Dressing Up is Serious Business

King and Queen costumes
Volunteers modelling costumes for Queen Jezebel and King Ahab from 1 Kings 17.  (click photo for basic costume instructions)

Fabric scraps, old sheets and other odds and ends can be treasure for a Bible class teacher.  Using some of these items a teacher might dress up as a Bible character to tell the story.  A teacher can also collect items that encourage children or other volunteers to play character roles in an impromptu re-enactment of the Bible story they have just been taught.

Click here for instructions for making simple costumes that can be used for any Bible story that you teach.

The brave volunteers at left are modelling examples of costumes that could be used for Elijah’s nemeses, Jezebel and Ahab in the story God Takes Care of Elijah.

 

Child’s Play or Ancient Teaching Method?

At first glance this might seem like a childish way to review or re-tell a story.  How can something this fun be serious, right?  But think again!  More than once in the Bible prophets used variations of costumes and props to bring home a message from God.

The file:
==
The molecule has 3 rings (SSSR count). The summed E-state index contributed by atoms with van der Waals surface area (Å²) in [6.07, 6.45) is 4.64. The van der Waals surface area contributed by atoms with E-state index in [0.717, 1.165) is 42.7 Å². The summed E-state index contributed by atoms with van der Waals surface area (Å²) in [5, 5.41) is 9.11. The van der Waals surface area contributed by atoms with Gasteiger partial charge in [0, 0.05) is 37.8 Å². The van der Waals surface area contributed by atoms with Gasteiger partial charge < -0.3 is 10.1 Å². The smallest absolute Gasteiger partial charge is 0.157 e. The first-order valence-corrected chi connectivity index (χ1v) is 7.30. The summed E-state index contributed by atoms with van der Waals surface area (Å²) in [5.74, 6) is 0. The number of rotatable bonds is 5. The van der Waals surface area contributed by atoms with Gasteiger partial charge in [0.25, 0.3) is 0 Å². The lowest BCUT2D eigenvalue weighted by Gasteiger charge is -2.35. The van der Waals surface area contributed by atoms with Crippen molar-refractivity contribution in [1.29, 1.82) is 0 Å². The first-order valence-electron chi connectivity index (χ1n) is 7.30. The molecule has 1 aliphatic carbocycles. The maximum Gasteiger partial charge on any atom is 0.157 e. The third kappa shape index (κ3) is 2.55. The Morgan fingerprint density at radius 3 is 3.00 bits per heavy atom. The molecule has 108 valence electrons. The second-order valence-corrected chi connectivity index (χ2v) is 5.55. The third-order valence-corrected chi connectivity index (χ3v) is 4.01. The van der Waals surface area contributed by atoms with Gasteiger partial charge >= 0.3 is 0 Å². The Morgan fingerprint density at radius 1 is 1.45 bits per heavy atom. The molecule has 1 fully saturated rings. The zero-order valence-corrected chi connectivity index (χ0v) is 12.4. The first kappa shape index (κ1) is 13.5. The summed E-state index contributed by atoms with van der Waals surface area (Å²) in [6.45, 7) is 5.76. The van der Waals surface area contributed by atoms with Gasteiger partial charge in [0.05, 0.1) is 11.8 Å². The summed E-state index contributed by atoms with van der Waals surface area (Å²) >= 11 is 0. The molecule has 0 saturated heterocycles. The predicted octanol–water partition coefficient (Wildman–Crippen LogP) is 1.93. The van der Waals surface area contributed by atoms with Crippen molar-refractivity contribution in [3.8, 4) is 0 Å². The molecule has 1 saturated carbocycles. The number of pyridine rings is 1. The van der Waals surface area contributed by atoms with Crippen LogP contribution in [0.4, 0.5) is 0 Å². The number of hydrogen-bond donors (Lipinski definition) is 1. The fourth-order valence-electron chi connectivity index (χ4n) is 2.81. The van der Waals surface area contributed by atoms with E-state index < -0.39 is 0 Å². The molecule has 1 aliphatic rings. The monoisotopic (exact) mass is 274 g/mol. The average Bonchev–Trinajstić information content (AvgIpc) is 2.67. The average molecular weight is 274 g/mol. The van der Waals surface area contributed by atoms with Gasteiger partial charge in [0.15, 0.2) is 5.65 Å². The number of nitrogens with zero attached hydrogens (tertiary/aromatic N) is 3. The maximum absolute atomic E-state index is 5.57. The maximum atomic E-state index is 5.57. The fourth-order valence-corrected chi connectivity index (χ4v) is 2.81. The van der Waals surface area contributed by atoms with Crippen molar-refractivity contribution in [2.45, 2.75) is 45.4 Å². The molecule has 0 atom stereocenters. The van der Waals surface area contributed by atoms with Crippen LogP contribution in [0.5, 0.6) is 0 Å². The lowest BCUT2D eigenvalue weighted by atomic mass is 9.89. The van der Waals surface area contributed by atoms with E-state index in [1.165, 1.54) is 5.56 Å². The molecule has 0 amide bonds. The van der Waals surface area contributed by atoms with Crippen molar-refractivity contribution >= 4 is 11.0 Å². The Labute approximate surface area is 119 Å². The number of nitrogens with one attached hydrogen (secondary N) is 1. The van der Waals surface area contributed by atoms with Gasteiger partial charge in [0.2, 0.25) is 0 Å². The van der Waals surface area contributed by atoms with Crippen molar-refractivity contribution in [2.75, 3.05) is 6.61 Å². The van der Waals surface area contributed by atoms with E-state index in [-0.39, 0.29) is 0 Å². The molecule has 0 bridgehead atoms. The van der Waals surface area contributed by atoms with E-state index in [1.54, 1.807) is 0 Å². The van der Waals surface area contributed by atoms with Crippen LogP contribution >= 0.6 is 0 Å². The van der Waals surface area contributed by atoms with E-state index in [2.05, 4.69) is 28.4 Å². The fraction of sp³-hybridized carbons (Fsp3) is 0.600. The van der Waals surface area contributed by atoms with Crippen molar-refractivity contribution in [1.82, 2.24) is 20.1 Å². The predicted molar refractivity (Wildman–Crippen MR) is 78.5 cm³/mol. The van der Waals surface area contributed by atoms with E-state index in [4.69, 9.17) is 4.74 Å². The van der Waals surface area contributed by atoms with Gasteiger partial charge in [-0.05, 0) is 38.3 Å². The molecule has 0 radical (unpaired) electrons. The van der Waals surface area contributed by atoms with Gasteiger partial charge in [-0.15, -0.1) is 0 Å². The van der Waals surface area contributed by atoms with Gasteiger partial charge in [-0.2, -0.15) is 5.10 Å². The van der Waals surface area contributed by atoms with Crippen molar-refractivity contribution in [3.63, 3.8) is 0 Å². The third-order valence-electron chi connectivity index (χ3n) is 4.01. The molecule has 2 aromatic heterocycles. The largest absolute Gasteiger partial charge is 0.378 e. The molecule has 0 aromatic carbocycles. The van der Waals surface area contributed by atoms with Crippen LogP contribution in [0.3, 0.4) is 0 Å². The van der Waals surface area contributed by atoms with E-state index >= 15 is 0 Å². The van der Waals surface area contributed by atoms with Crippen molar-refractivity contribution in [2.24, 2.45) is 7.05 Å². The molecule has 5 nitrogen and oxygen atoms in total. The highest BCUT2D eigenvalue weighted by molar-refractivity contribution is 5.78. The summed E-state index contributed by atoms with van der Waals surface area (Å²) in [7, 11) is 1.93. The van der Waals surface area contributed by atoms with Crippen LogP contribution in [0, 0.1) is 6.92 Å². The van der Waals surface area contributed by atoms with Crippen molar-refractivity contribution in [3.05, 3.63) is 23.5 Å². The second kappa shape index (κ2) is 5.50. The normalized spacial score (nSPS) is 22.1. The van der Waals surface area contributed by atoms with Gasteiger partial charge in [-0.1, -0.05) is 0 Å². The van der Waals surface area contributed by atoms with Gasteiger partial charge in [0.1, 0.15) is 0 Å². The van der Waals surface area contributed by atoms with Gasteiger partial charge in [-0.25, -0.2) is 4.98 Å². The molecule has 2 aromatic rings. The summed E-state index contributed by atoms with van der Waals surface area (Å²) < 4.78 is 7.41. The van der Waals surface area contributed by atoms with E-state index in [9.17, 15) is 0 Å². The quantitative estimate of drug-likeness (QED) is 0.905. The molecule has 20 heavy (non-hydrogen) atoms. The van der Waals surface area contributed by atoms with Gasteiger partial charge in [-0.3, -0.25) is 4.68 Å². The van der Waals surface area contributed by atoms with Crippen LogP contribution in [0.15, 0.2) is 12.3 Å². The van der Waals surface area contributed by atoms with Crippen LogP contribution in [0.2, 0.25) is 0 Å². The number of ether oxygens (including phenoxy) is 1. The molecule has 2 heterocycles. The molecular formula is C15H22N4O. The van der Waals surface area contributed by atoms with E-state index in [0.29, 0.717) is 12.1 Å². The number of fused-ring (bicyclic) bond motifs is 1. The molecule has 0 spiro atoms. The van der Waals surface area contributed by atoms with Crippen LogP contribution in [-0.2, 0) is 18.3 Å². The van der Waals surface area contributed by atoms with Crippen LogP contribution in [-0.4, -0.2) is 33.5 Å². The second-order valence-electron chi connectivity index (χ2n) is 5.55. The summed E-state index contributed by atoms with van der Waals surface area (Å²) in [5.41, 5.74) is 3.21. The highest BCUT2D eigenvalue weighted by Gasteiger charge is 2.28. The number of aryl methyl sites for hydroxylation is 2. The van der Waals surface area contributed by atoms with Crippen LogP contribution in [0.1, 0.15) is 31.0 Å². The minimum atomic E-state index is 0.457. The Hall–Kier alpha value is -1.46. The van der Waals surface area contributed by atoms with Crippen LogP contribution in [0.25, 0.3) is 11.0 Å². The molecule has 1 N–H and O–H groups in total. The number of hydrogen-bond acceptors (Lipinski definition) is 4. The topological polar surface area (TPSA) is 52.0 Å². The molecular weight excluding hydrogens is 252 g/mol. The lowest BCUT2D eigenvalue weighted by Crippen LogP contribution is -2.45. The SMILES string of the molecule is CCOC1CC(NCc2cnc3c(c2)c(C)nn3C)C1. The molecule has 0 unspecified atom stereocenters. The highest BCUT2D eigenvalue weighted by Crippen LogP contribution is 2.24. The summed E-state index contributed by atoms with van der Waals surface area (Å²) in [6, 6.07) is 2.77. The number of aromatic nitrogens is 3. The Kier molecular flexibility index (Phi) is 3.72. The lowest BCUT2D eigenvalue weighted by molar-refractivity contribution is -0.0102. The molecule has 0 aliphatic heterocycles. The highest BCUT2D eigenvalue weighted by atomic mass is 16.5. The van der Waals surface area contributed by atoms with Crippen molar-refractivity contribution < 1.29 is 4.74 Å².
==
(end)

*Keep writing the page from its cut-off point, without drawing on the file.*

Jeremiah and a Yoke

We can read in Jeremiah 27-28 how the prophet, Jeremiah, was instructed by God to wear a wooden yoke to show how the people would fall under the rule of King Nebuchadnezzar of Babylon.

 

Agabus and a Belt

As the Apostle Paul was making his way to Jerusalem, a New Testament prophet, Agabus, used a prop to warn Paul of dangers awaiting him there.  He removed Paul’s belt and then acted out the message by tying his own hands and feet (Acts 21:7-14).  Paul would also be bound in Jerusalem.

 

Give it a Try in Your Bible Class!

 

 

Teachers learn from teachers! Share your ideas here.

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